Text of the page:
The word “innovation” is thrown around a lot in the startup world, and it generally has entirely positive connotations. But when applied wrong, innovation can do more harm than good. I first learned about the concept of innovation tokens from this blog post about using boring technology, and I've repurposed it into a framework I use for all kinds of decisions at Less Annoying CRM.
Why innovation can be bad
Let’s start by defining innovation. At its core, I think innovation is about doing something in a new way. It means thinking about a problem from first principles, being creative, and coming up with a solution that is different from what most people expect.
It’s not hard to see why the term is normally used in a positive way. Innovation is how we make progress. It’s how startups differentiate themselves. It’s how we dig our moat.
But there’s a downside to innovation. By definition it’s about doing something differently from what people expect, which means other people won’t “get” it at first. Every time you innovate, you create work for yourself, because now you have to convince the rest of the world that your innovation is worthwhile.
Think about how hard it was for Bill Gates to explain to David Letterman that the internet isn’t a fad. Or how long it took for customers to adopt cloud computing/SaaS rather than traditional on-premise software. Or some of the initial reactions to the iPhone.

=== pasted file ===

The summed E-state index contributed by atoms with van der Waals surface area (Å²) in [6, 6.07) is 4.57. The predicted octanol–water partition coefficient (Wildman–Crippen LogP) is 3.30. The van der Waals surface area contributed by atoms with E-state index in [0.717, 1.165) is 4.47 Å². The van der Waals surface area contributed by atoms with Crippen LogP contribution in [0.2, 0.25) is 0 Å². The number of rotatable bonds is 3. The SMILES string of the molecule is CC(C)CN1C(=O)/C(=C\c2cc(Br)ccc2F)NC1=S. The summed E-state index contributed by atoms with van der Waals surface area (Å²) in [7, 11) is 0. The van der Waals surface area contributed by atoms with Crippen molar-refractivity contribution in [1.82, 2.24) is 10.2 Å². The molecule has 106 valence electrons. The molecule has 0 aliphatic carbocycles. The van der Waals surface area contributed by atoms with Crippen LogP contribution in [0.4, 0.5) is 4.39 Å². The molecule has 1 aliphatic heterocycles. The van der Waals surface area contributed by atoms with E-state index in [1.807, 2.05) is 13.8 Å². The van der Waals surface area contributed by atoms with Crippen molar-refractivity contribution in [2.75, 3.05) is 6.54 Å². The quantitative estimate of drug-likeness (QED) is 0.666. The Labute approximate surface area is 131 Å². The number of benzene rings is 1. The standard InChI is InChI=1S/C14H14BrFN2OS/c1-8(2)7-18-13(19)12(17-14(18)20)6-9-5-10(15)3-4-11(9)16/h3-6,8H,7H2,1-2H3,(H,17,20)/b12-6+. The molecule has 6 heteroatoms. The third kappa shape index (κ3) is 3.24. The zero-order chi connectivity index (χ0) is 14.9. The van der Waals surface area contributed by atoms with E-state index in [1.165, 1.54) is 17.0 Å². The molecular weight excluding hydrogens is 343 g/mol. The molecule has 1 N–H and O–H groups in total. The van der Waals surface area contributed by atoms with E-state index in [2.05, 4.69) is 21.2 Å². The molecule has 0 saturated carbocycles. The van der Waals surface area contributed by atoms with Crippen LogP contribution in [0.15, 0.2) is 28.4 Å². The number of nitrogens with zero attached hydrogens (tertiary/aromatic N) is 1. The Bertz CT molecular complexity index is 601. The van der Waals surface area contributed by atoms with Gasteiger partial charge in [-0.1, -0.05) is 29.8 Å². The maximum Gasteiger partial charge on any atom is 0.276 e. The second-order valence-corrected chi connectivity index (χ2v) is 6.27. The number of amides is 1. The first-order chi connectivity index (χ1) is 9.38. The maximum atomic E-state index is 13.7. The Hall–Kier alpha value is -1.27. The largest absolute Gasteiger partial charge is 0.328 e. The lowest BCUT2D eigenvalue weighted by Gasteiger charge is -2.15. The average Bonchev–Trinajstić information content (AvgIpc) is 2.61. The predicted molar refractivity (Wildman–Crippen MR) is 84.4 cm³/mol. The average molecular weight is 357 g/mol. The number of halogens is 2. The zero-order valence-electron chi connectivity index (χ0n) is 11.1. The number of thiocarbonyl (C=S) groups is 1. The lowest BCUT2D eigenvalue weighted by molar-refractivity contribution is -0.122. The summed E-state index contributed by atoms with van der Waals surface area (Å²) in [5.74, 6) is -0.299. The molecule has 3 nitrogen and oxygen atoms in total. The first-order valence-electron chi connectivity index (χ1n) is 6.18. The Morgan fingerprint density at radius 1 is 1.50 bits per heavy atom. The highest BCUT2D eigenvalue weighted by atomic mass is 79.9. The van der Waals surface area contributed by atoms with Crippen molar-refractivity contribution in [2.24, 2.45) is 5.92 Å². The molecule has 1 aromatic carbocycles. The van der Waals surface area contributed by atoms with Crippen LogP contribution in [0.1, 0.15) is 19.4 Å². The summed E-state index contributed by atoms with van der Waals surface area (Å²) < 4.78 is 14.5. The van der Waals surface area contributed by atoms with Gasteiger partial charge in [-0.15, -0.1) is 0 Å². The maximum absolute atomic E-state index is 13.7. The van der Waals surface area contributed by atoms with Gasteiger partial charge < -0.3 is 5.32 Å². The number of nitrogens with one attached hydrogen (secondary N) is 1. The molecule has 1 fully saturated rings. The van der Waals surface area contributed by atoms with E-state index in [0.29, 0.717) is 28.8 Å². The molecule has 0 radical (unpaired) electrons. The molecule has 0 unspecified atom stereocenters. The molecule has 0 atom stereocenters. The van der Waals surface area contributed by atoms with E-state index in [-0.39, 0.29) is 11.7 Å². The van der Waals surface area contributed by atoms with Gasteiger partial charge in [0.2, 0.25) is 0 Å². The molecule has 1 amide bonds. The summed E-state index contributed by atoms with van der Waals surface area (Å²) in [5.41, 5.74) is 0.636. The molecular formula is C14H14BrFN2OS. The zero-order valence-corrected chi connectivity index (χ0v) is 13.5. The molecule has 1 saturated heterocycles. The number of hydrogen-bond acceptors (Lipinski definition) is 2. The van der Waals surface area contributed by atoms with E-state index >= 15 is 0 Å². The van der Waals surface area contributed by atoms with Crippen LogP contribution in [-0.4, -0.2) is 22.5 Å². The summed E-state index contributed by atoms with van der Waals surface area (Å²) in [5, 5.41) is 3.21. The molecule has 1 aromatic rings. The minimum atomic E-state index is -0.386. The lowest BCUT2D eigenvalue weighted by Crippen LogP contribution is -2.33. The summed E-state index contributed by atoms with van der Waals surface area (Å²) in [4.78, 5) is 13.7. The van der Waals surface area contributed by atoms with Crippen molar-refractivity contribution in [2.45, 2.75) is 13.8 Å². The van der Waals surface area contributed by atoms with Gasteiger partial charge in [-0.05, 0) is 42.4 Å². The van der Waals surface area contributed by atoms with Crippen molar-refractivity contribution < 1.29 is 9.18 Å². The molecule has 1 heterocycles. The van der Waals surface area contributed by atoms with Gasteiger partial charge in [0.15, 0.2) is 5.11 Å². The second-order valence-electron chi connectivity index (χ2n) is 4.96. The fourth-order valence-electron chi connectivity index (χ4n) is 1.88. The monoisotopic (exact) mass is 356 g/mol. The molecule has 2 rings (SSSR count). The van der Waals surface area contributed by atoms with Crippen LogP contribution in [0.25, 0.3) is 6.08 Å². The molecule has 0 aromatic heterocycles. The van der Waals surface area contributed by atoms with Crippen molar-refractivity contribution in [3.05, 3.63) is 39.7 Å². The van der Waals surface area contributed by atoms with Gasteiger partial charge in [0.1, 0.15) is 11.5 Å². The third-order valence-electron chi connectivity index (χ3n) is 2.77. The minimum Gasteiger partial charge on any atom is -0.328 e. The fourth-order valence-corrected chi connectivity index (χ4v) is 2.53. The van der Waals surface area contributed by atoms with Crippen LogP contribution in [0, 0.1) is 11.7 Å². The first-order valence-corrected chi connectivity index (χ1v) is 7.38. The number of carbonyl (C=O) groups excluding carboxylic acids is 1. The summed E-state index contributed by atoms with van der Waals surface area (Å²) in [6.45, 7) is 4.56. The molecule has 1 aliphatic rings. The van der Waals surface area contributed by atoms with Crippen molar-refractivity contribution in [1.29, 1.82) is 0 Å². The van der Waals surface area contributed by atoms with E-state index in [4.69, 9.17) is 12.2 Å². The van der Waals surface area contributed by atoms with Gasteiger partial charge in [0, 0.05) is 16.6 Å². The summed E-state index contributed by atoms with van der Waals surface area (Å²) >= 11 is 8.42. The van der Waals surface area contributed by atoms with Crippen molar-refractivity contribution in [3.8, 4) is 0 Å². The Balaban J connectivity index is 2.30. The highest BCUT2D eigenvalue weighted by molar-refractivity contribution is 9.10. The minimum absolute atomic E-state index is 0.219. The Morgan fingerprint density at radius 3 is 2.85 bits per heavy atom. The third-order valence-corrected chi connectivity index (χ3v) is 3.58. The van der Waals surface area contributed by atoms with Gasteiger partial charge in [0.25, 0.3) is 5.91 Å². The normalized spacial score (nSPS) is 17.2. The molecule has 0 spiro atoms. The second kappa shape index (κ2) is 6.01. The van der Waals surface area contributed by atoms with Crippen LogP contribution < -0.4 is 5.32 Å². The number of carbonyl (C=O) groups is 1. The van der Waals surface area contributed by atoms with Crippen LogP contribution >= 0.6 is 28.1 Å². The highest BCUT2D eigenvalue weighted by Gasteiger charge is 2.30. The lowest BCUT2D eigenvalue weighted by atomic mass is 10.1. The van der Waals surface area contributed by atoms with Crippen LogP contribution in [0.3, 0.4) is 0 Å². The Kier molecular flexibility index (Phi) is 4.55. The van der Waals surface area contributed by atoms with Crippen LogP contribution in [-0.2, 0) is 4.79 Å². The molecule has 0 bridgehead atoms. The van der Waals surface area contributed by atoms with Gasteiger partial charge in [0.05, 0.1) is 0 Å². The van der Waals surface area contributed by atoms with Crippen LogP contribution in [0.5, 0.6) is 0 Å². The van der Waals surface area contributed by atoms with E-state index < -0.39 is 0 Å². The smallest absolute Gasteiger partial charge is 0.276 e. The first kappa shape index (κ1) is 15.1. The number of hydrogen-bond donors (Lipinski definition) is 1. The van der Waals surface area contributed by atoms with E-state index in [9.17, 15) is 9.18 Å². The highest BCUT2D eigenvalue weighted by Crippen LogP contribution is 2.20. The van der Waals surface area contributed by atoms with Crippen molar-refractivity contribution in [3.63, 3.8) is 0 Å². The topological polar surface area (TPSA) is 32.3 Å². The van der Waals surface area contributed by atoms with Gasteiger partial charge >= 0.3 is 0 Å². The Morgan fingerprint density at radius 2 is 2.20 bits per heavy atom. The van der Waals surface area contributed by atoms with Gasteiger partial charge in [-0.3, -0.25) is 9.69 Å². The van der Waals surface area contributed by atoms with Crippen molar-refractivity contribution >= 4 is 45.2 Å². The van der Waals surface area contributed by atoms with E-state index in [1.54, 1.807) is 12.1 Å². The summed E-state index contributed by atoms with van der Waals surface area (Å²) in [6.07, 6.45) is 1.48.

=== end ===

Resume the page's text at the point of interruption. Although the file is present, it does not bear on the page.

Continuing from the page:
In retrospect, we know that all of those innovations were well worth it, but that doesn't mean it was easy for the innovators. It’s not enough to be right, you also have to convince everyone else that you’re right.
This applies to all aspects of your business. How should the features of your product work compared to your competition? What technology should you use to build it? How should pricing work? How should your internal policies be set up? All of these things have room for innovation, but every time you innovate, you have to do the extra work of convincing everyone else that your new way is the right way.
How innovation tokens work
The concept of innovation tokens is very simple: You get three innovation tokens*. Every time you innovate (i.e. do something other than what’s standard) you spend one of those tokens. Once you’ve spent them all, you’re out, and you don’t get to innovate anymore.
All of a sudden, innovation doesn’t seem like such a universally good thing. Every time you do it, you’re robbing yourself of an opportunity to innovate elsewhere. This forces you to be deliberate about how and where you differentiate yourself.
Are there places you’ve been innovating that don’t really matter? Maybe you’d be better off just sticking to the status quo so you can spend that innovation token on something more important to your business
*The number three is totally arbitrary. It could be five or ten, or any other number. The point is that if you spend an innovation token on one thing, you don’t get to spend it on another.
I’ve got lots of examples of misallocating innovation tokens at Less Annoying CRM, but I think the main one is employee benefits...